Are You A Mobile Video Ad Buyer? Then Here Are Three Things You Must Know

Are You A Mobile Video Ad Buyer? Then Here Are Three Things You Must Know

In this guest post, editor Andrew Birmingham and Temor Video vice president (APAC) Peter Ostick, argue that mobile video is a tricky beast as people consume it differently. Plus, they offer three top tips if your job is to buy ads around it…

Video consumers it appears, are far more choosy about their device than many people in the advertising community anticipated.

Ever since digital video emerged as a new advertising channel is was assumed that viewers would watch video across multiple and different screens such as mobile, desktop, tablets and on OTT television. However New research casts doubt upon that belief. The data revealed that in the majority of cases consumers actually chose one specific device to watch video.

The study reviewed over a million video impressions. It was conducted by Nielsen and Tremor Video in collaboration with four publishers ; Yahoo7, MCN, Network Ten and News Corporation.

The researchers found that mobile and desktop video audiences are almost exclusively unique.


(Image source:  “The Mobile Video Report 2016”,)

Furthermore those audiences were demographically discrete with mobile video skewing younger.

Given these distinctions, and the fact that digital video is still an emerging channel for many advertising buyers, they need to consider carefully the way they approach their decisions.

In the report called “The mobile video report 2016” (LINK) Tremor Video GM Australia Juliette Stead offers her top three recommendations to buyers considering accessing mobile video

  • Mobile audiences are highly engaged with video content – they are having a personal, one on one interaction with the video, creating the optimum situation for an advertiser to communicate their message. In addition, many audiences who consume video on mobile devices only consume it here. Reaching audiences in this environment is essential for advertisers, and should not be ignored in favor of desktop only.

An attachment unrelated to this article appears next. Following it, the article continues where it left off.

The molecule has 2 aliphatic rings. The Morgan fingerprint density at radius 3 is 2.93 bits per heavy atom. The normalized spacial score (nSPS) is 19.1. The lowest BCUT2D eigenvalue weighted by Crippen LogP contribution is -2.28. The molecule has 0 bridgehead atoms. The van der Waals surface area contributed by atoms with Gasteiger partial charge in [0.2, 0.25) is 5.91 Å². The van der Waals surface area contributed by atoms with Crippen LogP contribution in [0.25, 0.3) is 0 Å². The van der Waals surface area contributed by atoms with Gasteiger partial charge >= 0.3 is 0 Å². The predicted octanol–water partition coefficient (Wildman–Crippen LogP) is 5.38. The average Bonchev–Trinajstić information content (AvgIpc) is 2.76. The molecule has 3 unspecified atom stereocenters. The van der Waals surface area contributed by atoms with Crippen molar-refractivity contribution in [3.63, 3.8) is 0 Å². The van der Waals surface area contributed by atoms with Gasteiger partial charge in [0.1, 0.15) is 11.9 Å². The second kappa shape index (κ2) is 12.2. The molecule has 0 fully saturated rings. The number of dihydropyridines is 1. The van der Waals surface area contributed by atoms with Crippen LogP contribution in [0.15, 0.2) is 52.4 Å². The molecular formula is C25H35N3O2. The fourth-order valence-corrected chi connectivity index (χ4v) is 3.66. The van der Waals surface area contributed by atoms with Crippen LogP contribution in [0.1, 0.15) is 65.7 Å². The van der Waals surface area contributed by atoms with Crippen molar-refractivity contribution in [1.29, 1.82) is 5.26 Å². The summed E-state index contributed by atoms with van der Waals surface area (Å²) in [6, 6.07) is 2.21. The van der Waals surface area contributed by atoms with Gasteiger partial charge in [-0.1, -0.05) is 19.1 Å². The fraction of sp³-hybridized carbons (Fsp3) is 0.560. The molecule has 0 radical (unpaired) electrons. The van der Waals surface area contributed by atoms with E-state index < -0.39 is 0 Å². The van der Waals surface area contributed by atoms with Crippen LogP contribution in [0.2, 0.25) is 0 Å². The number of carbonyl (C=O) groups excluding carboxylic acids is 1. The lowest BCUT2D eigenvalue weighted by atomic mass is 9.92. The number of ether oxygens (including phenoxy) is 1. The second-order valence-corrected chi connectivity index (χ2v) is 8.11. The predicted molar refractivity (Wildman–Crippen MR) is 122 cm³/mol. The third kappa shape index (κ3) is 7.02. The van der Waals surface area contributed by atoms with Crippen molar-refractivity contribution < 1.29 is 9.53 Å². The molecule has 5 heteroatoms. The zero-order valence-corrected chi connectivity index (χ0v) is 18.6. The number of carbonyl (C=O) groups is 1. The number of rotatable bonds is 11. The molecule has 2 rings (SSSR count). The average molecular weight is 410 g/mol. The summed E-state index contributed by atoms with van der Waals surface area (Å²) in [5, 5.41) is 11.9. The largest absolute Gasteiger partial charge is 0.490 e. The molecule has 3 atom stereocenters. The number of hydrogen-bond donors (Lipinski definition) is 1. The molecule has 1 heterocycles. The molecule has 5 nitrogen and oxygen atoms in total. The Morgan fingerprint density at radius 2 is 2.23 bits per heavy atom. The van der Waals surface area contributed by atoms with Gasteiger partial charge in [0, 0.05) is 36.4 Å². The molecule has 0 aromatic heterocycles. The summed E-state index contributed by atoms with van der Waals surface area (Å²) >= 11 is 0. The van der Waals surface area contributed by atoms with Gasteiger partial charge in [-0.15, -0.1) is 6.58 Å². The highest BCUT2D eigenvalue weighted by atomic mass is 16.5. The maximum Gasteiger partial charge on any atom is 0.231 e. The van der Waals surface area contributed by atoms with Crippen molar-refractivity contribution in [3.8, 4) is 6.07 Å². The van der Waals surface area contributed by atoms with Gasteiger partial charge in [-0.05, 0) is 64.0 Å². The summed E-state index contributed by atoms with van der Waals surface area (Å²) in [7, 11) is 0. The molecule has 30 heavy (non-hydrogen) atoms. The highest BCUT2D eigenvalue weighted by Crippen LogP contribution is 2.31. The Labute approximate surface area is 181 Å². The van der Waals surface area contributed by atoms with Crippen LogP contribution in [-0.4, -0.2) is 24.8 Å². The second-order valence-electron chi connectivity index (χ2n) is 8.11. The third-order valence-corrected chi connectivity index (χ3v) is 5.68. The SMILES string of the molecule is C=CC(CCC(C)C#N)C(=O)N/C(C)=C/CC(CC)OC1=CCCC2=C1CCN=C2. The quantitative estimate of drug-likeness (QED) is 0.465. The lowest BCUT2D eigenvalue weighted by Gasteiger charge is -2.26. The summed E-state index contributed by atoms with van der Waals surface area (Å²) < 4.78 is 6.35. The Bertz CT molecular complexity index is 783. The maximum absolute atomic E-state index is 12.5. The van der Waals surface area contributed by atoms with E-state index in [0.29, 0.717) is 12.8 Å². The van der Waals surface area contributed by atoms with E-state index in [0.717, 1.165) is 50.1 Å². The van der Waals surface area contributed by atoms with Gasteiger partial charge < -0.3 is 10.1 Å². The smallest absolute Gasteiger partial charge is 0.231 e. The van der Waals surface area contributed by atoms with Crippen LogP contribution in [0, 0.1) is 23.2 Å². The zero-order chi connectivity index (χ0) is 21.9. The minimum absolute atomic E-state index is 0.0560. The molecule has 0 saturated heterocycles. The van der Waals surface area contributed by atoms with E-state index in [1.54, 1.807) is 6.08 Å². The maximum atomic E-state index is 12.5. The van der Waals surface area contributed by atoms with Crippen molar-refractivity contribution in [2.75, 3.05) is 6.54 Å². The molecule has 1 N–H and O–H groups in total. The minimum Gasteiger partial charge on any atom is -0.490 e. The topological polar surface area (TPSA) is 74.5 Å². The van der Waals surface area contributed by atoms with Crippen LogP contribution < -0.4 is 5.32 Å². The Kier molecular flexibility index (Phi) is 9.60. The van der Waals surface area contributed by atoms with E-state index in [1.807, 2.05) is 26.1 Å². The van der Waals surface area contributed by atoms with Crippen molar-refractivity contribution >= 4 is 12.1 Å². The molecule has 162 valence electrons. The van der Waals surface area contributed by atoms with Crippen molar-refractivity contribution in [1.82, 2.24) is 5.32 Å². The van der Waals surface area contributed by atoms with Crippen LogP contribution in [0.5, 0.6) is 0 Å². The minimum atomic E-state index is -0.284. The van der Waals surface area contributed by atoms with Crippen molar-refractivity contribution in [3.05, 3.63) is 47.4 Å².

• Ensure that the creative agencies you work alongside are across the role of mobile, and are creating 15 as well as 30 second ads. Paid creative executions are not always able to run in mobile environments, so standard pre-roll formats (which are impactful, interesting and relevant) should also be supplied so that you can run a truly screen-agnostic campaign.
  • Look at video holistically and with audience consumption in mind. By looking at mobile web video versus mobile in-app video versus desktop web versus OTT, you are potentially creating a fragmented approach, and missing the opportunity to reach valuable audiences in compelling environments. A multi-screen, audience-led approach will benefit your advertiser both in terms of engagement and reach.

Longer term it is also worth exploring the likelihood that brands will need to develop different creative executions for different publishing environments – at least for the major global services like Google and Facebook. The way people watch video on Facebook for instance is different to how they watch on Youtube and creative will need to adjust for that. And of course both companies have their own rules and technical guidelines for the use of their players.

Creative fragmentation

You can see it starting to happen already as brands account for environments where the sound is likely to be switched off by default. This makes the visual impact of the advertisement and the use of captions more critical.

In a recent Q&A session at an event we hosted for senior marketers the issue of building video creative for specific sites weighed heavily on the discussion.

In an ideal world you would probably have a different type of content running on linear TV compared to mobile and this is an idea which is already well understood. Fifteen second ads are often considered important for shorter digital features, like those found on social media and news sites, however even this might get superseded.

Social channels like Facebook and Snapchat for instance are pushing for sub 10 second creative options . Given that many sites often allow you to abandon the advertisement at five seconds, brands need to be increasingly clever about how they utilize the brief initial moments of engagement.

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